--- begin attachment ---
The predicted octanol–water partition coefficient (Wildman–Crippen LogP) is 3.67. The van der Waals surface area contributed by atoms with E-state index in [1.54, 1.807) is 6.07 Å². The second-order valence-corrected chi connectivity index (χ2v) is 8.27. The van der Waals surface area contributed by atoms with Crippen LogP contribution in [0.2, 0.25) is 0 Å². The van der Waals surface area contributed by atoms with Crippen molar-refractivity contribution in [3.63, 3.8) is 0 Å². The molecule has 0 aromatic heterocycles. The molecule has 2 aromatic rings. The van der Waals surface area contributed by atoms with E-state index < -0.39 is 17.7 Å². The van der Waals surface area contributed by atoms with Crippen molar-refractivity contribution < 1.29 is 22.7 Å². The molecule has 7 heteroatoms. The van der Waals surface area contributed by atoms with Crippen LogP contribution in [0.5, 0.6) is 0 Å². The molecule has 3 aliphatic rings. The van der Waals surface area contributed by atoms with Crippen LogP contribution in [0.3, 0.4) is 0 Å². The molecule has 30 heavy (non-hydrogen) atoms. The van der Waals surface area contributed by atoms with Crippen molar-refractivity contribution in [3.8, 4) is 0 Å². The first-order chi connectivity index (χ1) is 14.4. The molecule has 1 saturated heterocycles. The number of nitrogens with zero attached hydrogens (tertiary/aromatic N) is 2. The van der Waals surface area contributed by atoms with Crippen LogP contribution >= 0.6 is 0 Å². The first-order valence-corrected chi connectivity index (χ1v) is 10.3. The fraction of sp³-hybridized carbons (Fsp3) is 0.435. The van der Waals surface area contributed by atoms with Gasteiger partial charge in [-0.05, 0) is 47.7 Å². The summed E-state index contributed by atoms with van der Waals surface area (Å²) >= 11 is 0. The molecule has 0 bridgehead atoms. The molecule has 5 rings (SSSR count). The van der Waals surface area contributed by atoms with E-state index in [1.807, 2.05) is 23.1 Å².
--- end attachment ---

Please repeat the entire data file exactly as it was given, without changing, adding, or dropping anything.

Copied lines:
The predicted octanol–water partition coefficient (Wildman–Crippen LogP) is 3.67. The van der Waals surface area contributed by atoms with E-state index in [1.54, 1.807) is 6.07 Å². The second-order valence-corrected chi connectivity index (χ2v) is 8.27. The van der Waals surface area contributed by atoms with Crippen LogP contribution in [0.2, 0.25) is 0 Å². The van der Waals surface area contributed by atoms with Crippen molar-refractivity contribution in [3.63, 3.8) is 0 Å². The molecule has 0 aromatic heterocycles. The molecule has 2 aromatic rings. The van der Waals surface area contributed by atoms with E-state index < -0.39 is 17.7 Å². The van der Waals surface area contributed by atoms with Crippen molar-refractivity contribution < 1.29 is 22.7 Å². The molecule has 7 heteroatoms. The van der Waals surface area contributed by atoms with Crippen LogP contribution in [0.5, 0.6) is 0 Å². The molecule has 3 aliphatic rings. The van der Waals surface area contributed by atoms with Crippen LogP contribution in [0.3, 0.4) is 0 Å². The molecule has 30 heavy (non-hydrogen) atoms. The van der Waals surface area contributed by atoms with Crippen molar-refractivity contribution in [3.8, 4) is 0 Å². The first-order chi connectivity index (χ1) is 14.4. The molecule has 1 saturated heterocycles. The number of nitrogens with zero attached hydrogens (tertiary/aromatic N) is 2. The van der Waals surface area contributed by atoms with Crippen LogP contribution >= 0.6 is 0 Å². The first-order valence-corrected chi connectivity index (χ1v) is 10.3. The fraction of sp³-hybridized carbons (Fsp3) is 0.435. The van der Waals surface area contributed by atoms with Gasteiger partial charge in [-0.05, 0) is 47.7 Å². The summed E-state index contributed by atoms with van der Waals surface area (Å²) >= 11 is 0. The molecule has 0 bridgehead atoms. The molecule has 5 rings (SSSR count). The van der Waals surface area contributed by atoms with E-state index in [1.807, 2.05) is 23.1 Å².